The chimpanzee is claimed to be one of our closest relatives in the animal kingdom; commonly thought to be our genetic “cousin” in genealogy and behavior. Although we have many similarities, we also have differences that are numerous and complex. The Chimpanzee’s place in the animal kingdom and specific genealogical/anatomy functions and behavior resemble and contrast with that of a human in many obvious ways.
Starting with our similar and complex genealogy – it is said that chimpanzee’s and human’s DNA is 98.8% similar in chromosomal makeup (Nationalgeographic.com, 2020). It is thought that our genetic qualities are “almost identical” because our chromosomes share the same banding patterns. The banding patterns are the clusters of DNA inside every cell. When looking specifically at the X chromosome, chimps and humans have around 1,100 genetic codes that are similar. These directly affect different traits in each organism. For instance, both have the OPN1LW gene, which is the ability to see red colors (American Museum of Natural History, 2020).
There are other likenesses between chimps and humans that are behavioral in nature. Chimpanzee’s are known to communicate and gesture with body language just like humans. They can kiss, hold hands and even hug each other. Like humans, a chimp’s brain is structured in a way that produces rationalization, abstract thought processes and generalization (Muir, 2020). It’s said that chimps can recognize themselves in the mirror like we can, while most animals in the animal kingdom cannot.
In analyzing human beings and chimpanzees, it’s easy to conclude that both have an emotional compass. Humans feel things like attachment, jealousy, friendliness and boldness. It turns out, in research done over two years to chimps of all ages, that chimpanzees also have the capacity to exhibit these same emotions. A study was published in the American Journal of Primatology, and reported about in other sources, that researchers found chimpanzees share almost 60 percent of their personality traits with humans. Traits of openness, extraversion, and agreeableness were found to be prominent in the chimps that were studied (Tenofsky, 2020).
Humans and chimpanzees also share a propensity to use communication in non-verbal ways. A study published by Frontiers of Psychology states that between chimpanzees, bonobos and human infants there were similar gestures exhibited (Tenofsky, 2020). Patricia Greenfield, a professor of psychology, is quoted as saying “The similarity in the form and function of the gestures in a human infant, a baby chimpanzee, and a baby bonobo were remarkable,” (Tenofsky,2020) Analyzing these similarities tells us that chimpanzee’s and humans share many of the same unique traits.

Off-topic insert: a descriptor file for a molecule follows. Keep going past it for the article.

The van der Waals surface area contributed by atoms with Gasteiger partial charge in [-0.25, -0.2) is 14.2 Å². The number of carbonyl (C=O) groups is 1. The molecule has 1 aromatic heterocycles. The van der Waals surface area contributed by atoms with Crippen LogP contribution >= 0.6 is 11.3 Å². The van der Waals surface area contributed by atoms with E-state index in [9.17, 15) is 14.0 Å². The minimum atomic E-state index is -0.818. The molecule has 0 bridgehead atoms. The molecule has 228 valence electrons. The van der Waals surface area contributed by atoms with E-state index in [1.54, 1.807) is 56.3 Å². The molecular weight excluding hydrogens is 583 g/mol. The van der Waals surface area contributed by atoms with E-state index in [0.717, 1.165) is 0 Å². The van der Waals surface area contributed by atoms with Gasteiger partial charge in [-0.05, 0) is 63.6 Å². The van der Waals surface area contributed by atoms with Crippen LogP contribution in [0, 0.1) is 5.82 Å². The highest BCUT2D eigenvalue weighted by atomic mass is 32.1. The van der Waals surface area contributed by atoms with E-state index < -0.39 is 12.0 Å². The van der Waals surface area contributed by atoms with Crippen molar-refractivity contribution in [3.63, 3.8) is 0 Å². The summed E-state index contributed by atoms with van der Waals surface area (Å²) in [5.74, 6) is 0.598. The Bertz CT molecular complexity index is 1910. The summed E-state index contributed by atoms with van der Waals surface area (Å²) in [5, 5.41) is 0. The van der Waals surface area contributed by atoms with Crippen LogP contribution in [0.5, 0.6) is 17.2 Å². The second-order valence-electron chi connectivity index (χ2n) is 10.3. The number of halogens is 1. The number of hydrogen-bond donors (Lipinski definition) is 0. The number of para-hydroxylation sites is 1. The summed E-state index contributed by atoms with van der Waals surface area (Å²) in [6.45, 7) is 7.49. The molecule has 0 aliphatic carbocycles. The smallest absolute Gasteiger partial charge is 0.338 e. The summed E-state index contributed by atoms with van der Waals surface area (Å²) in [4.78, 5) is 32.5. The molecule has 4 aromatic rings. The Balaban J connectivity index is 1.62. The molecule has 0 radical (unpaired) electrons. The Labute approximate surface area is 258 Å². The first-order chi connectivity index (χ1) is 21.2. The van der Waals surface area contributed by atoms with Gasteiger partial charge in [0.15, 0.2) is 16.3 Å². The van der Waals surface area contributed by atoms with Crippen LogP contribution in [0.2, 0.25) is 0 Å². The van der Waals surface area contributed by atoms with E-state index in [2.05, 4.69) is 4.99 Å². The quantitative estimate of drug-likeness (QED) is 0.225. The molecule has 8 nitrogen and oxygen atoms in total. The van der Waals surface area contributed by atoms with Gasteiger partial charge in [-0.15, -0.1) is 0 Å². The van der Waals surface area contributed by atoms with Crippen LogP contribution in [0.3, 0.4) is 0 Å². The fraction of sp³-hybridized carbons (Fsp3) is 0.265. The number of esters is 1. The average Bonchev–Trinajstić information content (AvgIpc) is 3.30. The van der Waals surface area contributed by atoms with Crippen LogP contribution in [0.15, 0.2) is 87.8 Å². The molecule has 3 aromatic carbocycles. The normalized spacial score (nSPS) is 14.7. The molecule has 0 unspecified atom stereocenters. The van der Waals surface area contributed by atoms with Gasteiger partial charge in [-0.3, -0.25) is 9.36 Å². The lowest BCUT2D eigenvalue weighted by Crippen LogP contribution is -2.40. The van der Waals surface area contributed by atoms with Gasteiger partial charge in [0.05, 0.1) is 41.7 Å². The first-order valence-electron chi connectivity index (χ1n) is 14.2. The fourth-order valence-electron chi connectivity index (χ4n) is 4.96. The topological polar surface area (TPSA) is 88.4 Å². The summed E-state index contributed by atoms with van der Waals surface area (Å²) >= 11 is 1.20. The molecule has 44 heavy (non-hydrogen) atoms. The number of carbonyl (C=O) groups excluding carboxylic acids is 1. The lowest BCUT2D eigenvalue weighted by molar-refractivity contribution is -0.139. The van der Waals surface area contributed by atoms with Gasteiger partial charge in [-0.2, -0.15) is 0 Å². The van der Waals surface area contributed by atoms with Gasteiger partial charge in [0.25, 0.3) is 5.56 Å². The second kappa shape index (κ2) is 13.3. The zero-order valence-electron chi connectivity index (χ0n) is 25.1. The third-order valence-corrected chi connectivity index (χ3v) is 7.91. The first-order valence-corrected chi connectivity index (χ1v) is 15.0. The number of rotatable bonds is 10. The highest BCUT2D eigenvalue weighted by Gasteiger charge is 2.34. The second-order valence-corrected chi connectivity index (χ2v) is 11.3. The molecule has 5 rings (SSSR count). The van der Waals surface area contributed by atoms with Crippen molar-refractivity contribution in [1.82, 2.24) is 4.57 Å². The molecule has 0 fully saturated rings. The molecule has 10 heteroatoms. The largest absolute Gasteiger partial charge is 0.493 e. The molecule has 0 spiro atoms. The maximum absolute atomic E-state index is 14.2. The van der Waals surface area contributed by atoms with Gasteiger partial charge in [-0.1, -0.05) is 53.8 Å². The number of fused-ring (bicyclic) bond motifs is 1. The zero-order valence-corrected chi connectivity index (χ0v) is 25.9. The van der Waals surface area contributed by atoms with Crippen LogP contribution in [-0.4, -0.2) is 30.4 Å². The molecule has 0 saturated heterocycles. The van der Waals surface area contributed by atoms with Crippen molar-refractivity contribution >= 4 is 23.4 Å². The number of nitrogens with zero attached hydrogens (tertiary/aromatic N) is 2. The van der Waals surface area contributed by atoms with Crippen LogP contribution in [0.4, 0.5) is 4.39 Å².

Although primates like chimps can have a basic grasp on non-communication or even simple phrases, it does not mean that primates have the ability to understand language like humans do. Scientists state that humans' ability to innovate and understand language, along with our complex thought process, are a huge difference between us and primates like chimps. This difference between us is only one of many. (Wolchover, 2020)
It’s impossible to study the differences between humans and chimps without bringing up DNA. Although it is claimed that chimps and humans share approximately 98.8% of the same DNA, that two percent manifests itself in a big way. The 1.8 % that is left over actually rounds to about 35 million differences in our chromosomal structure. Even the DNA that we share are used in non-identical ways. (American Museum of Natural History, 2020). Chimpanzees can learn to do basic logistical operations, and some even understand the use of numbers.
Yet those behaviors don't even come close to the nuance and complexity of human behaviors in the same category. There’s no scientific evidence that chimps can understand aesthetics, spirituality, or poignancy like people can. (Sapolsky, 2020) The meager 1.8 % difference might seem almost irrelevant, but it encompasses the vast space of difference between wild animals and intelligent human beings. Humans create/live in domesticated environments. Humans are involved with scientific discovery and architecture. We have spirituality and complex emotional desires.
If we look at the cerebral cortex, the part of the brain that controls memory, attention and awareness, there are twice bells in humans than there are for chimps. The brain cells in the cortex behave differently for both species. (Mora-Bermúdez, 2020). In critical analysis, it is apparent that chimps and humans share numerous traits. It’s also apparent that the traits and scientific differences we have illuminates our unique stance in the animal kingdom.